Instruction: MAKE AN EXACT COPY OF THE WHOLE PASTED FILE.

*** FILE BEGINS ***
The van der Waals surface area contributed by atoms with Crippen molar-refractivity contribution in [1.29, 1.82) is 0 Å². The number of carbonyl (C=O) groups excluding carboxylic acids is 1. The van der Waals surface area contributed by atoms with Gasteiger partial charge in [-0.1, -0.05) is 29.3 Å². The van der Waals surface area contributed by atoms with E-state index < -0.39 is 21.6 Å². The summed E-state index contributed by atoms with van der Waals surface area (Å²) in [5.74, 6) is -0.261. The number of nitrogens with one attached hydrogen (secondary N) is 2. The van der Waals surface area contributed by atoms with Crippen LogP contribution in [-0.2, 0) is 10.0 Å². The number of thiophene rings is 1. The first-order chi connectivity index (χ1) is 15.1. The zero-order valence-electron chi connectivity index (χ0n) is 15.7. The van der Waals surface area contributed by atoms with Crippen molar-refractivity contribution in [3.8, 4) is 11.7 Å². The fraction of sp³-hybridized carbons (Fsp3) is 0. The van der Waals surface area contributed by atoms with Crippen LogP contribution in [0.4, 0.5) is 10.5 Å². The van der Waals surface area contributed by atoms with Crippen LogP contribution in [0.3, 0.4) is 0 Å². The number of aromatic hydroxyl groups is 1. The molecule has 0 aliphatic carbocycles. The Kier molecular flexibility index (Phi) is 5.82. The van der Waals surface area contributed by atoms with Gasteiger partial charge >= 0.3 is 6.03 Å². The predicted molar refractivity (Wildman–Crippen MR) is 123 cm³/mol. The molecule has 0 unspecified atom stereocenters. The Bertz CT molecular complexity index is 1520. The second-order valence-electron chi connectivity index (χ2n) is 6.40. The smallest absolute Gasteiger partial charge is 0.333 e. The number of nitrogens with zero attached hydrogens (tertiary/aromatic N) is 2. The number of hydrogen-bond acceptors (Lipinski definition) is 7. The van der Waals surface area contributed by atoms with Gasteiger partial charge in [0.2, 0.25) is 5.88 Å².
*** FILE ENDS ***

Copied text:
The van der Waals surface area contributed by atoms with Crippen molar-refractivity contribution in [1.29, 1.82) is 0 Å². The number of carbonyl (C=O) groups excluding carboxylic acids is 1. The van der Waals surface area contributed by atoms with Gasteiger partial charge in [-0.1, -0.05) is 29.3 Å². The van der Waals surface area contributed by atoms with E-state index < -0.39 is 21.6 Å². The summed E-state index contributed by atoms with van der Waals surface area (Å²) in [5.74, 6) is -0.261. The number of nitrogens with one attached hydrogen (secondary N) is 2. The van der Waals surface area contributed by atoms with Crippen LogP contribution in [-0.2, 0) is 10.0 Å². The number of thiophene rings is 1. The first-order chi connectivity index (χ1) is 15.1. The zero-order valence-electron chi connectivity index (χ0n) is 15.7. The van der Waals surface area contributed by atoms with Crippen molar-refractivity contribution in [3.8, 4) is 11.7 Å². The fraction of sp³-hybridized carbons (Fsp3) is 0. The van der Waals surface area contributed by atoms with Crippen LogP contribution in [0.4, 0.5) is 10.5 Å². The van der Waals surface area contributed by atoms with Crippen LogP contribution in [0.3, 0.4) is 0 Å². The number of aromatic hydroxyl groups is 1. The molecule has 0 aliphatic carbocycles. The Kier molecular flexibility index (Phi) is 5.82. The van der Waals surface area contributed by atoms with Gasteiger partial charge >= 0.3 is 6.03 Å². The predicted molar refractivity (Wildman–Crippen MR) is 123 cm³/mol. The molecule has 0 unspecified atom stereocenters. The Bertz CT molecular complexity index is 1520. The second-order valence-electron chi connectivity index (χ2n) is 6.40. The smallest absolute Gasteiger partial charge is 0.333 e. The number of nitrogens with zero attached hydrogens (tertiary/aromatic N) is 2. The number of hydrogen-bond acceptors (Lipinski definition) is 7. The van der Waals surface area contributed by atoms with Gasteiger partial charge in [0.2, 0.25) is 5.88 Å².